Landscape Architecture and Regional Planning, 1970-1989
b. March 29, 1920, New York, N.Y.
d. Oct. 11, 1998, South Amherst, Mass.
Prepped at the Taft School in Watertown, Connecticut, during the height of the Great Depression, Greenbie faced a still-sluggish economy upon graduation. After studying at the Corcoran School of Art and the Art Students League, both in New York City, he earned his first job in 1940, when he earned the distinction of becoming the youngest artist ever commissioned by the Works Progress Administration, painting a mural for the post office in Dover-Foxcroft, Maine.
After service with the Field Artillery in the Pacific during the Second World War and as a correspondent with the 6th Army in occupied Japan, Greenbie returned home to continue his education at the University of Miami, studying drama with a concentration in playwriting and stage design. Following receipt of his BA in 1953, he joined the Theatre Department at Skidmore College in Saratoga, N.Y., all the while maintaining an active creative life. It was there that he first branched out into architecture, designing buildings for the college and in 1959, the widely acclaimed East 74th Street Theater in New York (later renamed the Phoenix). He later returned to school, earning a doctorate in urban affairs and regional planning from the University of Wisconsin (1972) two years after accepting a position at UMass Amherst.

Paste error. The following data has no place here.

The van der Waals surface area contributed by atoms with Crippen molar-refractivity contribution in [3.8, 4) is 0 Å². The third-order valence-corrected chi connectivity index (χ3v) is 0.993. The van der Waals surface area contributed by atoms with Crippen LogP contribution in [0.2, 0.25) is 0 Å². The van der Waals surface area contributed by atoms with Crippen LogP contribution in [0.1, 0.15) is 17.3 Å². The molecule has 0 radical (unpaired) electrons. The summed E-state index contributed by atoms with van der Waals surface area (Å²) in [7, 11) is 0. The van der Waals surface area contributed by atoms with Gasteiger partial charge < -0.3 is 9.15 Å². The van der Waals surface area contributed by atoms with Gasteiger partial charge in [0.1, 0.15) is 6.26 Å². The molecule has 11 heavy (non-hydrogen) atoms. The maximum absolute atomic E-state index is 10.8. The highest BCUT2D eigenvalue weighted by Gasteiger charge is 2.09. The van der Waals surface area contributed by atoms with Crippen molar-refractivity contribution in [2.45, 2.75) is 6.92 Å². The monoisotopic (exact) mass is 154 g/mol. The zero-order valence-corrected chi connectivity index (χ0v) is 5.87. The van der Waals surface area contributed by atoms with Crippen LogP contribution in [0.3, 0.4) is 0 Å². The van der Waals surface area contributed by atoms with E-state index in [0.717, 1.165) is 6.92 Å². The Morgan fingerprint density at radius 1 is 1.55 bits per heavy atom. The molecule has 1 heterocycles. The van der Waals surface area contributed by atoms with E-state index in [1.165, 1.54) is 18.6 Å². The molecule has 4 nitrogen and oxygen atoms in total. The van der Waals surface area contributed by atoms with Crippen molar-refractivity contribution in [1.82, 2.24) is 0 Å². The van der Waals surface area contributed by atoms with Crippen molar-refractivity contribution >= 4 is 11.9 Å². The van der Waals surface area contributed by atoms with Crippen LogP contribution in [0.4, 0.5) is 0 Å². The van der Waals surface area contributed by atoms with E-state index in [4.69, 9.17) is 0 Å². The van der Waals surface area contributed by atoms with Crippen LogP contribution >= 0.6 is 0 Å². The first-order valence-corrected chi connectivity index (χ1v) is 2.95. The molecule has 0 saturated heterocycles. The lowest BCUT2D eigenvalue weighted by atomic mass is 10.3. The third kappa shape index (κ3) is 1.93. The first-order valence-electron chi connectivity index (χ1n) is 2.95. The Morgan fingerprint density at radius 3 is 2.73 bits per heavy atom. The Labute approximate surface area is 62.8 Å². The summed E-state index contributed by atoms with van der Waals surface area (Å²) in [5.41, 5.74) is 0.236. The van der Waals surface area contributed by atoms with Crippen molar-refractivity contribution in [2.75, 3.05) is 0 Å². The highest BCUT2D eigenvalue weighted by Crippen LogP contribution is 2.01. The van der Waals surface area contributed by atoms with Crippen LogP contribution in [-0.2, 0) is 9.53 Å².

The wide-ranging intellect and keen artistic talent displayed at Skidmore characterized Greenbie's professional life at every stage. Author of a raft of essays, plays, and poetry, he designed theatres for dance for the Ford Foundation, invented a new conveyor belt system, and acquired five patents for inventions such as the Portapavillion, a portable open-framed tent, and the G-Frame house, a prefabricated house design that is easy and fast to build. Among his scholarly contributions were three monographs Design for Diversity: Planning for Natural Man in the Neo-Technic Environment (1976), focused particularly on the interactions between humans and nature, Spaces: Dimensions of the Human Landscape (1981), and Space and Spirit in Modern Japan (1988). His autobiography, A Hole in the Heartland appeared in 1996. At UMass, Greenbie pursued campus projects as diverse as designing the William Smith Clark Memorial (a joint effort between UMass and Hokkaido University to honor the third President of Massachusetts Agricultural College) and conducting an extensive aerial survey of the landscapes of the Connecticut River Valley.
Greenbie died at his home in South Amherst in 1998. He was survived by his wife of thirty-four years, Vlasta J. (Koran) Greenbie, three daughters, two grandchildren, and two great-grandchildren.